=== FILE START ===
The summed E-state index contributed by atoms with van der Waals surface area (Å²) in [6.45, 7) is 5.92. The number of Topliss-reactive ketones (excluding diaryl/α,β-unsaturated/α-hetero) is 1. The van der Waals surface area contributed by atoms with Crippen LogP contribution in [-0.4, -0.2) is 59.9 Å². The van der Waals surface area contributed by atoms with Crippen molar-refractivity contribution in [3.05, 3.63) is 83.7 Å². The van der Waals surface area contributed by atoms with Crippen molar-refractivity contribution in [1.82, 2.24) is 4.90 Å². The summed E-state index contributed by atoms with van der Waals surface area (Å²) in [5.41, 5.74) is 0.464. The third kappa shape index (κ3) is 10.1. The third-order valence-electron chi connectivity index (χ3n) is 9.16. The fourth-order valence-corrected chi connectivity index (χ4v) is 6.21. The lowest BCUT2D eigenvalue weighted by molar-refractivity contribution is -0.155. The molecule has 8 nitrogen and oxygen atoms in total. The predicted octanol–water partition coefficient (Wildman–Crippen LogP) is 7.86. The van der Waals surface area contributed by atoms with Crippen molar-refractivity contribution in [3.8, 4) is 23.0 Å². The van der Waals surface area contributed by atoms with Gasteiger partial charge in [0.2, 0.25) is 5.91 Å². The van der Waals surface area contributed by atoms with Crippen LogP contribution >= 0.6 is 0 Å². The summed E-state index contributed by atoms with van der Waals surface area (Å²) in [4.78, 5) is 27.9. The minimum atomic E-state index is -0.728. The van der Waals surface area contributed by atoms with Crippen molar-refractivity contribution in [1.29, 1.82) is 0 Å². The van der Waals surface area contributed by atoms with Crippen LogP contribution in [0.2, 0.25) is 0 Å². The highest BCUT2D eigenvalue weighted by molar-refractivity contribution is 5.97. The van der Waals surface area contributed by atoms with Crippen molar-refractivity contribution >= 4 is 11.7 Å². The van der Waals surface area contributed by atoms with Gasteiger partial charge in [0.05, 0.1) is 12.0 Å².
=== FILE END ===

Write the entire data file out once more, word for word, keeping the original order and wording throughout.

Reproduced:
The summed E-state index contributed by atoms with van der Waals surface area (Å²) in [6.45, 7) is 5.92. The number of Topliss-reactive ketones (excluding diaryl/α,β-unsaturated/α-hetero) is 1. The van der Waals surface area contributed by atoms with Crippen LogP contribution in [-0.4, -0.2) is 59.9 Å². The van der Waals surface area contributed by atoms with Crippen molar-refractivity contribution in [3.05, 3.63) is 83.7 Å². The van der Waals surface area contributed by atoms with Crippen molar-refractivity contribution in [1.82, 2.24) is 4.90 Å². The summed E-state index contributed by atoms with van der Waals surface area (Å²) in [5.41, 5.74) is 0.464. The third kappa shape index (κ3) is 10.1. The third-order valence-electron chi connectivity index (χ3n) is 9.16. The fourth-order valence-corrected chi connectivity index (χ4v) is 6.21. The lowest BCUT2D eigenvalue weighted by molar-refractivity contribution is -0.155. The molecule has 8 nitrogen and oxygen atoms in total. The predicted octanol–water partition coefficient (Wildman–Crippen LogP) is 7.86. The van der Waals surface area contributed by atoms with Crippen molar-refractivity contribution in [3.8, 4) is 23.0 Å². The van der Waals surface area contributed by atoms with Gasteiger partial charge in [0.2, 0.25) is 5.91 Å². The van der Waals surface area contributed by atoms with Crippen LogP contribution >= 0.6 is 0 Å². The summed E-state index contributed by atoms with van der Waals surface area (Å²) in [4.78, 5) is 27.9. The minimum atomic E-state index is -0.728. The van der Waals surface area contributed by atoms with Crippen molar-refractivity contribution in [1.29, 1.82) is 0 Å². The van der Waals surface area contributed by atoms with Crippen LogP contribution in [0.2, 0.25) is 0 Å². The highest BCUT2D eigenvalue weighted by molar-refractivity contribution is 5.97. The van der Waals surface area contributed by atoms with Crippen molar-refractivity contribution >= 4 is 11.7 Å². The van der Waals surface area contributed by atoms with Gasteiger partial charge in [0.05, 0.1) is 12.0 Å².